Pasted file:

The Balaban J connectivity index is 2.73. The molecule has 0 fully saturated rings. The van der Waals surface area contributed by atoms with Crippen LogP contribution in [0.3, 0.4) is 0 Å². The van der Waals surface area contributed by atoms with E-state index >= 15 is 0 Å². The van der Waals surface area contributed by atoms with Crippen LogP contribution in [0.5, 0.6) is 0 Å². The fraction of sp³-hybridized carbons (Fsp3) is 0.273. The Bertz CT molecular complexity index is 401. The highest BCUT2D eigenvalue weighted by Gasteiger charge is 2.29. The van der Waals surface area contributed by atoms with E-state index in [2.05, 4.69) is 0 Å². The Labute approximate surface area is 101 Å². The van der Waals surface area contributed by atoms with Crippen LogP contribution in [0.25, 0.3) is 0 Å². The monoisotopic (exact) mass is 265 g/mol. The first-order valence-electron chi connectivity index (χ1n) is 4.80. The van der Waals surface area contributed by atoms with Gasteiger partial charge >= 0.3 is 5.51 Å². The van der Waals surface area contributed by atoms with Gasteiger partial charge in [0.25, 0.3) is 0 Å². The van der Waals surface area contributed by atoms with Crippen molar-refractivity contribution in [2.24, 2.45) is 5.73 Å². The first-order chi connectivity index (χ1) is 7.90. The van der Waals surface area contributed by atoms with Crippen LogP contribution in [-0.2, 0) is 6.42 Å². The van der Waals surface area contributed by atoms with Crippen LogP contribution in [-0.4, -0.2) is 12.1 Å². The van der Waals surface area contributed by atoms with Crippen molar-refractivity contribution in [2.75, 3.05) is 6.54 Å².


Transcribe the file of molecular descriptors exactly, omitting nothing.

The Balaban J connectivity index is 2.73. The molecule has 0 fully saturated rings. The van der Waals surface area contributed by atoms with Crippen LogP contribution in [0.3, 0.4) is 0 Å². The van der Waals surface area contributed by atoms with E-state index >= 15 is 0 Å². The van der Waals surface area contributed by atoms with Crippen LogP contribution in [0.5, 0.6) is 0 Å². The fraction of sp³-hybridized carbons (Fsp3) is 0.273. The Bertz CT molecular complexity index is 401. The highest BCUT2D eigenvalue weighted by Gasteiger charge is 2.29. The van der Waals surface area contributed by atoms with E-state index in [2.05, 4.69) is 0 Å². The Labute approximate surface area is 101 Å². The van der Waals surface area contributed by atoms with Crippen LogP contribution in [0.25, 0.3) is 0 Å². The monoisotopic (exact) mass is 265 g/mol. The first-order valence-electron chi connectivity index (χ1n) is 4.80. The van der Waals surface area contributed by atoms with Gasteiger partial charge >= 0.3 is 5.51 Å². The van der Waals surface area contributed by atoms with Gasteiger partial charge in [0.25, 0.3) is 0 Å². The van der Waals surface area contributed by atoms with Crippen molar-refractivity contribution in [2.24, 2.45) is 5.73 Å². The first-order chi connectivity index (χ1) is 7.90. The van der Waals surface area contributed by atoms with Crippen LogP contribution in [-0.2, 0) is 6.42 Å². The van der Waals surface area contributed by atoms with Crippen LogP contribution in [-0.4, -0.2) is 12.1 Å². The van der Waals surface area contributed by atoms with Crippen molar-refractivity contribution in [2.75, 3.05) is 6.54 Å².